The appeal of gluten-free foods is on the upswing, with U.S. retail sales of gluten-free foods ringing up $973 million in 2014 and projected sales expected to exceed $2 billion in 2019, according to market research firm Packaged Facts. The gluten-free segment showed growth in several categories during the 2013-2014 period, including pasta, baking mixes, frozen bread/dough and cold cereal.
What’s more, the cold cereal sector—worth an estimated $28 billion in retail sales—is poised for huge opportunities in better-for-you innovations. Cue in General Mills, who along with Kellogg’s, commands 60% of the global ready-to-eat (RTE) cereal markets.
General Mills last week announced its Lucky Charms would be joining five varieties of Cheerios on the gluten-free list. Lucky Charms will feature the oat flour being made for gluten-free Cheerios. Other ingredients in Lucky Charms already are gluten free, including the marshmallows.
General Mills developed a way to sort out the small amount of wheat, rye and barley in its supply of whole oats that are inadvertently introduced at the farms where the oats are grown, or during transportation of the whole oats to the mill. This sorting ensures that the oats used for the five Cheerios varieties and Lucky Charms allow General Mills to meet the FDA’s strict guideline for gluten-free. Lucky Charms labeled gluten free will be on store shelves in September with national distribution by October. The five varieties of Cheerios going gluten-free—Original Cheerios, Honey Nut, Multi-Grain, Apple Cinnamon and Frosted—will be in stores nationwide by September.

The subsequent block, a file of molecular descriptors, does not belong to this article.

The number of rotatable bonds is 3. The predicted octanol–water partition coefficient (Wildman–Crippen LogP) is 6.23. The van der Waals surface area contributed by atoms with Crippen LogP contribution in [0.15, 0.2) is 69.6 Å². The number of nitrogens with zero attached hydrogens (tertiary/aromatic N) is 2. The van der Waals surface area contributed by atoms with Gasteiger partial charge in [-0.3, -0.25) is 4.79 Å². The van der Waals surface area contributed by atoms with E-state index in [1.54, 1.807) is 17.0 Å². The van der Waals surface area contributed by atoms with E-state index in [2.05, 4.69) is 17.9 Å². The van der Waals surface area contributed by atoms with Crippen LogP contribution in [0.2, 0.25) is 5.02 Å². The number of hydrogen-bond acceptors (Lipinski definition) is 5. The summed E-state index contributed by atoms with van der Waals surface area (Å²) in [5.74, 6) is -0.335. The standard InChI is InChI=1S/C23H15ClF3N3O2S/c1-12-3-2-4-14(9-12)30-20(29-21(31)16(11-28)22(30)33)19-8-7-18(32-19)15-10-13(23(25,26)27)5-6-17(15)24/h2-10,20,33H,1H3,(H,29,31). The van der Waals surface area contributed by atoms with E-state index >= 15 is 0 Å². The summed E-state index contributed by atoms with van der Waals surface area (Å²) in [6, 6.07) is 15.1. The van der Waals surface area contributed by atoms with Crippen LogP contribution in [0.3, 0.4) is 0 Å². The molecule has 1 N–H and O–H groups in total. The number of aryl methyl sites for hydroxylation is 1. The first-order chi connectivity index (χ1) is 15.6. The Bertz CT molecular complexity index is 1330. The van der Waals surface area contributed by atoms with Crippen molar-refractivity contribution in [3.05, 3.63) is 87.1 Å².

Demands for improved nutrition also have prompted developers to reduce sugar and sodium as well as increase fiber in RTE cereals. Download the free “Building Better-For-You Breakfast Cereals" Digital Pulse to learn about ingredients that can boost fiber in breakfast cereal, while navigating formulation challenges in better-for-you RTE cereals.